Here, you can set your table options. Select the number of columns and rows. If you want a header row, check the first checkbox. Choose your settings and hit insert. You now have some apparently random bits of wiki code in your article. Now, you need to modify this random code to add in entries for your table.

Replace the 'Header Text' in order for the headers of your rows. Replace the 'Example's with your entries. Look at this section of Michael Jackson's article to see a very good example of  table. if you look at the source of the section, you may see a number of reference links, so it may be an unkempt haystack for you, but if you look carefully, the code is structured like a table I explained to you.

We are now moving more towards slightly (remember, the emphasis is on 'slightly') harder wiki language. Always remember, if you're not sure about what the coding may be like, refer a similar article, and view its source. I do that all the time. It always helps.

Adding an image:

Now, here's how to upload a photo (or a sound clip or video clip) for an article...

To use any kind of multimedia item on a Wikipedia article, you first need to upload it to their servers. You can then use it on any of the Wikimedia sites, like Wikitravel. To get to the upload page, type in (why couldn't they make it simpler?) 'Special: Upload', without the quotes.

Now, before you do anything, think again if you are permitted to use the image on Wikipedia. First, scroll down the page to see the dropdown menu for selecting a license. Now, there are plenty of options, so choose the one that applies. You CAN upload a logo, album cover, book cover and many other things that you may think is illegal. Don't worry, if there is something wrong in the image, it will simply be removed. If it is any kind of copyrighted item that CAN be uploaded, you must add a fair-use rationale in the description. You should just include that it's being used for educational purposes and there is no free substitute (be sure of this) that is available anywhere. See this page for help on using a fair-use rationale. As with Wikipedia always, it is really complex.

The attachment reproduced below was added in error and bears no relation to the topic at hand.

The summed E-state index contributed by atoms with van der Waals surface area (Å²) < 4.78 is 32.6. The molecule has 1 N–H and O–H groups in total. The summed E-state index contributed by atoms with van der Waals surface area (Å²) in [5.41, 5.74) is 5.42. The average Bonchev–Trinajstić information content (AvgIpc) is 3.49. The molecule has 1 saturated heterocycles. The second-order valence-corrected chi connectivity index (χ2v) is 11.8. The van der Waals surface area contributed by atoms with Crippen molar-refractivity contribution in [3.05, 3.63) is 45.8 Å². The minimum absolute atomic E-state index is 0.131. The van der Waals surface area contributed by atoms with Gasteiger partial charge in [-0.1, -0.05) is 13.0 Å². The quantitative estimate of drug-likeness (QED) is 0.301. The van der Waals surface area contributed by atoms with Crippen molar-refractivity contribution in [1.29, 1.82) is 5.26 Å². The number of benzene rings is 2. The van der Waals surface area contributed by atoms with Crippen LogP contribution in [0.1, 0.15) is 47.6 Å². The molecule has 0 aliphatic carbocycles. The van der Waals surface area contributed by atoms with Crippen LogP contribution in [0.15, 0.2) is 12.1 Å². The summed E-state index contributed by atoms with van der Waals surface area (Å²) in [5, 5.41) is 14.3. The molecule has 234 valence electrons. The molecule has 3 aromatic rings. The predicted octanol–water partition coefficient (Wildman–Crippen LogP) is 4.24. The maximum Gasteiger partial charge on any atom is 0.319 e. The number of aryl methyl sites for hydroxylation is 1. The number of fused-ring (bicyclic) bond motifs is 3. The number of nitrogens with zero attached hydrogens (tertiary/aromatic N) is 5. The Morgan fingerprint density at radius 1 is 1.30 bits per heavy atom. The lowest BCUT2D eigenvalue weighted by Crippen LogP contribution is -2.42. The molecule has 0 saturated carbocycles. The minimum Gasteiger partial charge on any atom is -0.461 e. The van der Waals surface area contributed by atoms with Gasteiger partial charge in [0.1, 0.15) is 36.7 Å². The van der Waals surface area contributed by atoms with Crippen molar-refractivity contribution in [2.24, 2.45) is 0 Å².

Assume you upload a file called 'Sample.jpg' before reading further...

Now, once your file has uploaded, you can use it on a page by inserting something like this.


The image will be inserted into the article. Chances are, you will want to align it to the right of the page. So, add a pipe symbol (|), by pressing Shift + \ after .jpg and add the word 'right'. To add a caption below the image, insert another pipe symbol again, and type in 'thumb', and then another pipe symbol, followed by the caption you want (you can insert links into it too). 

Resize the image by typing in the height in pixels. For example, the book's cover in the Planet Google article is 200 px. You can experiment with various numbers and then Preview the article again and again before saving it. 

Note that you can insert these words (the ones between pipe symbols) in any order as you like. 

This is one very important thing that you'll want to put into an article. Other than giving quick facts about someone or something, it also gives your article a professional look. It's relatively hard to create, but you can do it without much help if you do it once or twice. This is something people may call a 'factfile' (I used to, until I came to know that it is 'Infobox' in Wikipedia jargon).

To the left, you can see a part of the infobox on the Facebook article.

So, before you create an infobox, think of what kind of a thing the article is about. There are a variety of infobox templates on Wikipedia, like those for a company, a school, a person, a website, a film, a book, a video game, and whatever else you can think of.